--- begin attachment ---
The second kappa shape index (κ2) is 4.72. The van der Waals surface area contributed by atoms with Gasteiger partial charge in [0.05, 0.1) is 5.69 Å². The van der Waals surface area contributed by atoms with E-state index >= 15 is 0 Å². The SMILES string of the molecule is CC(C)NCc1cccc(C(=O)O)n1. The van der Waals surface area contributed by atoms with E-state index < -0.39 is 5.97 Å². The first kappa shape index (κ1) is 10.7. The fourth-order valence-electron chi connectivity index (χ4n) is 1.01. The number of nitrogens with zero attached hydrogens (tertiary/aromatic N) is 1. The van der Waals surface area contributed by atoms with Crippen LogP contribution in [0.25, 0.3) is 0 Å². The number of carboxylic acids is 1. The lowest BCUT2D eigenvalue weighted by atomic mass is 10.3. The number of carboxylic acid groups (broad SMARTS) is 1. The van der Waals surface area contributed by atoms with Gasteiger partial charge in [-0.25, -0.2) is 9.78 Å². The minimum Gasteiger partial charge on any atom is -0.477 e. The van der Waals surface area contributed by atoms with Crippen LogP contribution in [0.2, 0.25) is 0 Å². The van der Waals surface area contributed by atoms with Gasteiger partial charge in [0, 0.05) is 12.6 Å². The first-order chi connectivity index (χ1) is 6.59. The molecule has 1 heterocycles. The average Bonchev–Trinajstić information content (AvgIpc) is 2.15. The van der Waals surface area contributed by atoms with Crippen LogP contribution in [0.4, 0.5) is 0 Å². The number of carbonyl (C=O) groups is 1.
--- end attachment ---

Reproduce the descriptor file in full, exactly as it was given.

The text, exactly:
The second kappa shape index (κ2) is 4.72. The van der Waals surface area contributed by atoms with Gasteiger partial charge in [0.05, 0.1) is 5.69 Å². The van der Waals surface area contributed by atoms with E-state index >= 15 is 0 Å². The SMILES string of the molecule is CC(C)NCc1cccc(C(=O)O)n1. The van der Waals surface area contributed by atoms with E-state index < -0.39 is 5.97 Å². The first kappa shape index (κ1) is 10.7. The fourth-order valence-electron chi connectivity index (χ4n) is 1.01. The number of nitrogens with zero attached hydrogens (tertiary/aromatic N) is 1. The van der Waals surface area contributed by atoms with Crippen LogP contribution in [0.25, 0.3) is 0 Å². The number of carboxylic acids is 1. The lowest BCUT2D eigenvalue weighted by atomic mass is 10.3. The number of carboxylic acid groups (broad SMARTS) is 1. The van der Waals surface area contributed by atoms with Gasteiger partial charge in [-0.25, -0.2) is 9.78 Å². The minimum Gasteiger partial charge on any atom is -0.477 e. The van der Waals surface area contributed by atoms with Crippen LogP contribution in [0.2, 0.25) is 0 Å². The van der Waals surface area contributed by atoms with Gasteiger partial charge in [0, 0.05) is 12.6 Å². The first-order chi connectivity index (χ1) is 6.59. The molecule has 1 heterocycles. The average Bonchev–Trinajstić information content (AvgIpc) is 2.15. The van der Waals surface area contributed by atoms with Crippen LogP contribution in [0.4, 0.5) is 0 Å². The number of carbonyl (C=O) groups is 1.